Unspoken Rules of Performance Management: Talent Calibration

If you have not heard of “talent calibration”, don’t be surprised, because not many managers talk about it. Some companies even keep it hush hush. However, you should definitely try to learn about it, because it is one of the things that may decide your promotions, pay increase, and/or bonuses.

Talent calibration is a meeting where all the managers get together and review employee contributions as a group. Theoretically, the purpose of the meeting is to ensure all the managers use the same or similar criteria to evaluate their team members, maintaining consistency in the performance rating process across the entire organization. Often time, managers will evaluate and assess not only the performance of a talent, but also his/her potential and ambition. Many organizations use talent calibration to decide promotions, pay adjustments, and/or bonuses. When I was an individual contributor, I always thought my manager and my skip-level manager were the only decision makers for my performance evaluation. I didn’t know other managers also had a say. But thank god I didn’t unintentionally piss off any leaders. Looking back, I wish I would have known about this rule earlier to better position myself. In my opinion, talent calibration two key implications:

  1. All the leaders in talent calibration meetings can potentially have an impact on the results of our performance reviews or promotions. Therefore, how to build relationship with all the leaders in an organization or to have some exposure in front of them is critical. We may not necessarily need to impress all of them, but helping them know a bit about us definitely will help them provide a fairer assessment on us.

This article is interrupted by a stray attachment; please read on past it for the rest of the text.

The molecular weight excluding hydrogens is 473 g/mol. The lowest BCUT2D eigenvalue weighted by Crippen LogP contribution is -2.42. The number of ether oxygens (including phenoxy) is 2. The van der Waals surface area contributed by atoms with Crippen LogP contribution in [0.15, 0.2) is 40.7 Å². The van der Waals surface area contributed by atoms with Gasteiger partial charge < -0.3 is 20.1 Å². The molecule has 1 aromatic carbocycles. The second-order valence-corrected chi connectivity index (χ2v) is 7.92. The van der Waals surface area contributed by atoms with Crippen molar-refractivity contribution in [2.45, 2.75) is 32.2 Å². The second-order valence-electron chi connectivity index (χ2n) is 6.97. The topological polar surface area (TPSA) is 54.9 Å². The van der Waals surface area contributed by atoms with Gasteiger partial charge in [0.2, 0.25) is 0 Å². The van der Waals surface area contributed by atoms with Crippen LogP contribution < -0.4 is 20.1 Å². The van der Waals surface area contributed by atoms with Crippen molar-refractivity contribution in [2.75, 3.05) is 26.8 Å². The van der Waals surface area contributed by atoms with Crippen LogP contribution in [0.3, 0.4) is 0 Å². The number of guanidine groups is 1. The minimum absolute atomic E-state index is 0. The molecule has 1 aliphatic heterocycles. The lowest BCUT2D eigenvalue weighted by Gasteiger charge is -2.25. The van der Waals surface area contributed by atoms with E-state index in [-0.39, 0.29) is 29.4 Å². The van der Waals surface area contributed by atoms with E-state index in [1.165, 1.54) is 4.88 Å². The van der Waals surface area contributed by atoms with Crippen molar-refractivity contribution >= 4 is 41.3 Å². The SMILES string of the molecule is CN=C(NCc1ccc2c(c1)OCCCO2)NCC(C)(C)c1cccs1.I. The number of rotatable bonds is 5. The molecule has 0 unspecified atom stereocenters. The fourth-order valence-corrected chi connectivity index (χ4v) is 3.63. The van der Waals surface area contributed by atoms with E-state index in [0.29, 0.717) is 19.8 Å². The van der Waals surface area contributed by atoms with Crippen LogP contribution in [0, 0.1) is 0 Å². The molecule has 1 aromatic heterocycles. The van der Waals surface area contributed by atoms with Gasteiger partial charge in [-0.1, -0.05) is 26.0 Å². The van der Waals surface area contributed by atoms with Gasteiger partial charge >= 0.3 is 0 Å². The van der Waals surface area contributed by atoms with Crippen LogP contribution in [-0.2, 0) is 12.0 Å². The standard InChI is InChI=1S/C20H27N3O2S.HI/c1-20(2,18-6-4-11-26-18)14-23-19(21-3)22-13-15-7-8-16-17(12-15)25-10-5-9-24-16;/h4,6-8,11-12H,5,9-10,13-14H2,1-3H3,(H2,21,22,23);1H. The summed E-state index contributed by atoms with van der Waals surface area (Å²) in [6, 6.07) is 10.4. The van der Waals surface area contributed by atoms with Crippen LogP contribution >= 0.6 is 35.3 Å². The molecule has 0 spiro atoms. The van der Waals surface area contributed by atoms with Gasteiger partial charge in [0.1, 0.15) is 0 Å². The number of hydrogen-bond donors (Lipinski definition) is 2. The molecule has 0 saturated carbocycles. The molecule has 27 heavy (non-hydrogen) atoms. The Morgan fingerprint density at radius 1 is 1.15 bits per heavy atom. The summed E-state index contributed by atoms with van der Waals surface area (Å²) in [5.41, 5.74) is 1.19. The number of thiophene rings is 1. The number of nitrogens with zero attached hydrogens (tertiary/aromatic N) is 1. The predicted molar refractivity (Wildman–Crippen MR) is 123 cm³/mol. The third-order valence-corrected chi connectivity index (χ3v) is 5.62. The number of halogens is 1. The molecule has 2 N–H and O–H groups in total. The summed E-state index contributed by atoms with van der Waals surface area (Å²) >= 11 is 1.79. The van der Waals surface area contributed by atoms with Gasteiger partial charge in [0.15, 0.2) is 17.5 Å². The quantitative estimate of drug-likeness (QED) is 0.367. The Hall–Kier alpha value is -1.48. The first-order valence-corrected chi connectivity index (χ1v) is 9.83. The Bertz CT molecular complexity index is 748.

2. Performance is not the only thing that is being assessed in talent calibration. Usually potential and ambition are also another two key criteria. If somebody has great performance, but managers think this person doesn’t have potential to scale further, organizations may not want to keep investing in this talent. Even if a person has great performance and potential, if he/she is unable to demonstrate his/her ambition, managers may have a second thought when it comes down to a promotion.

These implications probably can partially explain why hardworking, a value highly praised in Confucius culture in East Asia, doesn’t necessarily translate into a successful career in the US. If we don’t see the cultural difference, and just keep our heads down and focus on our performance, it can actually backfire on us. Therefore, how to continue developing our potential, demonstrate our ambition, build our networks at work, and increase our exposure in front of the leaders are indispensable to a successful career in the US.

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